- client advisers are natural persons who perform financial services on behalf of a financial service provider or in their own capacity as financial service providers;
- issuers are persons who issue or intend to issue securities;
- an offer is any invitation to acquire a financial instrument that contains sufficient information on the terms of the offer and the financial instrument itself;
- a public offer is an offer to the public;
- producers are persons who produce a financial instrument or modify an existing financial instrument, including its risk and return profile or the costs associated with investing in the financial instrument.
1 Financial service providers shall assign the persons for whom they provide financial services to one of the following segments:
- retail clients;
- professional clients;
- institutional clients.
2 Retail clients are clients who are not professional clients.
- financial intermediaries as defined in the Banking Act of 8 November 19342 (BankA), the Financial Institutions Act of 15 June 20183 (FinIA) and the CISA4;
- insurance companies as defined in the ISA5;
- foreign clients subject to prudential supervision as the persons listed under a and b above;
- central banks;
- public entities with professional treasury operations;
- occupational pension schemes with professional treasury operations and other occupational pension institutions providing professional treasury operations;
- companies with professional treasury operations;
- large companies;
- private investment structures with professional treasury operations created for high-net-worth retail clients.
5 A large company is a company which exceeds two of the following parameters:
a. balance sheet total of CHF 20 million;
b. turnover of CHF 40 million;
c. equity of CHF 2 million.
6 Companies of a group that receive a financial service from another company from the same group are not deemed to be clients.
7 Financial service providers may refrain from client segmentation if they treat all clients as retail clients.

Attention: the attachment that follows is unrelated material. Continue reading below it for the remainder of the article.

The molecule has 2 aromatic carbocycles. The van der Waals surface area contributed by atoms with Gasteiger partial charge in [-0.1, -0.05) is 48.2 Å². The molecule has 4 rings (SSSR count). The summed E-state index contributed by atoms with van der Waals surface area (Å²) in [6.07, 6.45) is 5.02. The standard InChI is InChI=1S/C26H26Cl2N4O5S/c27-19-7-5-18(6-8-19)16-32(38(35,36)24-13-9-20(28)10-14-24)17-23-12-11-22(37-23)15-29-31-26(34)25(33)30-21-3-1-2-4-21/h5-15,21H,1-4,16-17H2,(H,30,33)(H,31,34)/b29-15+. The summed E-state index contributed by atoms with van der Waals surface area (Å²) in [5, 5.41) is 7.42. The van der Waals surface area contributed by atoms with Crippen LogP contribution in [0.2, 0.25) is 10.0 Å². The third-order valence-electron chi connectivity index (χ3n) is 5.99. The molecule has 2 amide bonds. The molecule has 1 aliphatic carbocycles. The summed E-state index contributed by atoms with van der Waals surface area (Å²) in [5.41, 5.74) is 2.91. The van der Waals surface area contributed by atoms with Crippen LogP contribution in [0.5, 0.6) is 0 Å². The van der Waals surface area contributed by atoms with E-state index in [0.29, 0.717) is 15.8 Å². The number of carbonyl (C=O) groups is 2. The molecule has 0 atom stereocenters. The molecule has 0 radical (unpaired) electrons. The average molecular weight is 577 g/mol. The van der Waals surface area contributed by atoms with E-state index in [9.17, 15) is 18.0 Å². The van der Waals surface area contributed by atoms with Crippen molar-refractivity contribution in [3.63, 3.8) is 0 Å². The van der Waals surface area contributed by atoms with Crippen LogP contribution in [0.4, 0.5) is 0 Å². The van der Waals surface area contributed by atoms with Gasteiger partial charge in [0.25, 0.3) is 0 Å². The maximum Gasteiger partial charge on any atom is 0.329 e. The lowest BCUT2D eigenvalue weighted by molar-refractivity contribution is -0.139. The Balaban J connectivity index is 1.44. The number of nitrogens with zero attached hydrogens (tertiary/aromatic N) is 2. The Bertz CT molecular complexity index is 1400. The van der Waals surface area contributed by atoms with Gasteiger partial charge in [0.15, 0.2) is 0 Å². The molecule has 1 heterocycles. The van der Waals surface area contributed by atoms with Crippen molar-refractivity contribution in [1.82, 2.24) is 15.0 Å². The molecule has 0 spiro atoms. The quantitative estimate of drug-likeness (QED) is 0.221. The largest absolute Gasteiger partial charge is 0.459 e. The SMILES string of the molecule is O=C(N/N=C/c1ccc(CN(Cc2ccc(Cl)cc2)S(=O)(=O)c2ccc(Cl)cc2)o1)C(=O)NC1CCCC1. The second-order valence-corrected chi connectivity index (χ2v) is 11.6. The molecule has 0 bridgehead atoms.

1 High-net-worth retail clients and private investment structures created for them may declare that they wish to be treated as professional clients (opting out).
2 Any person who can credibly declare that they satisfy the criteria under a and b below will be deemed high-net-worth within the meaning of paragraph 1:
- on the basis of training, education and professional experience or on the basis of comparable experience in the financial sector, they possess the necessary knowledge to understand the risks associated with the investments and have at their disposal assets of at least CHF 500,000; or
- they have at their disposal assets of at least CHF 2 million.
3 Professional clients within the meaning of Article 4 paragraph 3 letters f and g may declare that they wish to be treated as institutional clients.
4 Swiss and foreign collective investment schemes and their management companies which are not already deemed to be institutional clients within the meaning of Article 4 paragraph 3 letter a or c in conjunction with Article 4 paragraph 4 may declare that they wish to be treated as institutional clients.
5 Professional clients who are not institutional clients within the meaning of Article 4 paragraph 4 may declare that they wish to be treated as retail clients (opting in).
6 Institutional clients may declare that they wish to be treated only as professional clients.
7 Before providing any financial services, financial service providers shall inform those of their clients who are not classified as retail clients of the possibility of opting in.
8 The declarations in paragraphs 1 to 6 must be made in writing or in another form demonstrable via text.